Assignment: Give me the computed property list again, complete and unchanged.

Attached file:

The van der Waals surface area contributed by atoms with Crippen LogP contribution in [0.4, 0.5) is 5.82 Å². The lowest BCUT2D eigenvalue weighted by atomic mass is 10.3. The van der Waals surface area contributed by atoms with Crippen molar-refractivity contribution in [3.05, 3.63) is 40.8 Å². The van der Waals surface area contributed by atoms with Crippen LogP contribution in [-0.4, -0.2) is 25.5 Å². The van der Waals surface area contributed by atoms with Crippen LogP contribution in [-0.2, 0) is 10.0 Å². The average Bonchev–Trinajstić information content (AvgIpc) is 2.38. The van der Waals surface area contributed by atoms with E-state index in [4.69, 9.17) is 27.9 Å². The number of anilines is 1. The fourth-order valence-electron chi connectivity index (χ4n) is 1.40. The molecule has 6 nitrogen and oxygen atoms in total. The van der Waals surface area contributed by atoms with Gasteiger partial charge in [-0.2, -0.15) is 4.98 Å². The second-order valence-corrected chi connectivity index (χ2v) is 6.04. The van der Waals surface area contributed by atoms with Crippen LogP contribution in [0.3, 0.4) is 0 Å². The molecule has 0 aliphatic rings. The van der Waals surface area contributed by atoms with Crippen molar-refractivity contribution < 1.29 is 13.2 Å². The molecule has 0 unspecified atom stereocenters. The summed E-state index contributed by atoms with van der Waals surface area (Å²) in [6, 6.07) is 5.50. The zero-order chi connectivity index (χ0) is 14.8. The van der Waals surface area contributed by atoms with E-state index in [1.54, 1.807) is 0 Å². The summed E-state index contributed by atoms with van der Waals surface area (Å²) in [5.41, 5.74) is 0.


The van der Waals surface area contributed by atoms with Crippen LogP contribution in [0.4, 0.5) is 5.82 Å². The lowest BCUT2D eigenvalue weighted by atomic mass is 10.3. The van der Waals surface area contributed by atoms with Crippen molar-refractivity contribution in [3.05, 3.63) is 40.8 Å². The van der Waals surface area contributed by atoms with Crippen LogP contribution in [-0.4, -0.2) is 25.5 Å². The van der Waals surface area contributed by atoms with Crippen LogP contribution in [-0.2, 0) is 10.0 Å². The average Bonchev–Trinajstić information content (AvgIpc) is 2.38. The van der Waals surface area contributed by atoms with E-state index in [4.69, 9.17) is 27.9 Å². The number of anilines is 1. The fourth-order valence-electron chi connectivity index (χ4n) is 1.40. The molecule has 6 nitrogen and oxygen atoms in total. The van der Waals surface area contributed by atoms with Gasteiger partial charge in [-0.2, -0.15) is 4.98 Å². The second-order valence-corrected chi connectivity index (χ2v) is 6.04. The van der Waals surface area contributed by atoms with Crippen LogP contribution in [0.3, 0.4) is 0 Å². The molecule has 0 aliphatic rings. The van der Waals surface area contributed by atoms with Crippen molar-refractivity contribution < 1.29 is 13.2 Å². The molecule has 0 unspecified atom stereocenters. The summed E-state index contributed by atoms with van der Waals surface area (Å²) in [6, 6.07) is 5.50. The zero-order chi connectivity index (χ0) is 14.8. The van der Waals surface area contributed by atoms with E-state index in [1.54, 1.807) is 0 Å². The summed E-state index contributed by atoms with van der Waals surface area (Å²) in [5.41, 5.74) is 0.